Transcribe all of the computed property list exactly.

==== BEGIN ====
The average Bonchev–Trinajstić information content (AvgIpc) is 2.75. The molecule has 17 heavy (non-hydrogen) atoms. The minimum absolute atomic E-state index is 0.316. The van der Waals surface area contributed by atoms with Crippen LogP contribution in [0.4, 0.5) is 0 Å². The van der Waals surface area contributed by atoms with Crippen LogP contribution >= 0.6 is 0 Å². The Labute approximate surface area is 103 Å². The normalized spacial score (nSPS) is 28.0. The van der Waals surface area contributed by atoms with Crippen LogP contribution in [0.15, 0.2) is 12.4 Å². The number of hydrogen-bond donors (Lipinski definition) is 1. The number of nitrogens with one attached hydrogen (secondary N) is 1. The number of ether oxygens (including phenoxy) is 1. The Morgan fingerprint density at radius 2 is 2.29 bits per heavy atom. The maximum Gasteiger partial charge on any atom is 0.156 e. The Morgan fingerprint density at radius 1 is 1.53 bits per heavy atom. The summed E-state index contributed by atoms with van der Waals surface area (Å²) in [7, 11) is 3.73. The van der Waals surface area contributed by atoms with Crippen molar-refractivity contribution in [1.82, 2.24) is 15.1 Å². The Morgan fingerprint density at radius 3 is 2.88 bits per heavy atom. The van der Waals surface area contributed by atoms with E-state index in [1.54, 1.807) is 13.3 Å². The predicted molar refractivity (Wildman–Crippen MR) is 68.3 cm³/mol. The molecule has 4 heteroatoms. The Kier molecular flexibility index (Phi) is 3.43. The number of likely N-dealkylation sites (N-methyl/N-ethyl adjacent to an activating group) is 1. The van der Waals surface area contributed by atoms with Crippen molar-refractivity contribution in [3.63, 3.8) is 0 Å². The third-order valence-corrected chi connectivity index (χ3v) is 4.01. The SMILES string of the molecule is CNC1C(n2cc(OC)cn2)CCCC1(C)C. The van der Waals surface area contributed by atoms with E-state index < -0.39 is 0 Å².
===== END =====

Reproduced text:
The average Bonchev–Trinajstić information content (AvgIpc) is 2.75. The molecule has 17 heavy (non-hydrogen) atoms. The minimum absolute atomic E-state index is 0.316. The van der Waals surface area contributed by atoms with Crippen LogP contribution in [0.4, 0.5) is 0 Å². The van der Waals surface area contributed by atoms with Crippen LogP contribution >= 0.6 is 0 Å². The Labute approximate surface area is 103 Å². The normalized spacial score (nSPS) is 28.0. The van der Waals surface area contributed by atoms with Crippen LogP contribution in [0.15, 0.2) is 12.4 Å². The number of hydrogen-bond donors (Lipinski definition) is 1. The number of nitrogens with one attached hydrogen (secondary N) is 1. The number of ether oxygens (including phenoxy) is 1. The Morgan fingerprint density at radius 2 is 2.29 bits per heavy atom. The maximum Gasteiger partial charge on any atom is 0.156 e. The Morgan fingerprint density at radius 1 is 1.53 bits per heavy atom. The summed E-state index contributed by atoms with van der Waals surface area (Å²) in [7, 11) is 3.73. The van der Waals surface area contributed by atoms with Crippen molar-refractivity contribution in [1.82, 2.24) is 15.1 Å². The Morgan fingerprint density at radius 3 is 2.88 bits per heavy atom. The van der Waals surface area contributed by atoms with E-state index in [1.54, 1.807) is 13.3 Å². The predicted molar refractivity (Wildman–Crippen MR) is 68.3 cm³/mol. The molecule has 4 heteroatoms. The Kier molecular flexibility index (Phi) is 3.43. The number of likely N-dealkylation sites (N-methyl/N-ethyl adjacent to an activating group) is 1. The van der Waals surface area contributed by atoms with Crippen molar-refractivity contribution in [3.63, 3.8) is 0 Å². The third-order valence-corrected chi connectivity index (χ3v) is 4.01. The SMILES string of the molecule is CNC1C(n2cc(OC)cn2)CCCC1(C)C. The van der Waals surface area contributed by atoms with E-state index < -0.39 is 0 Å².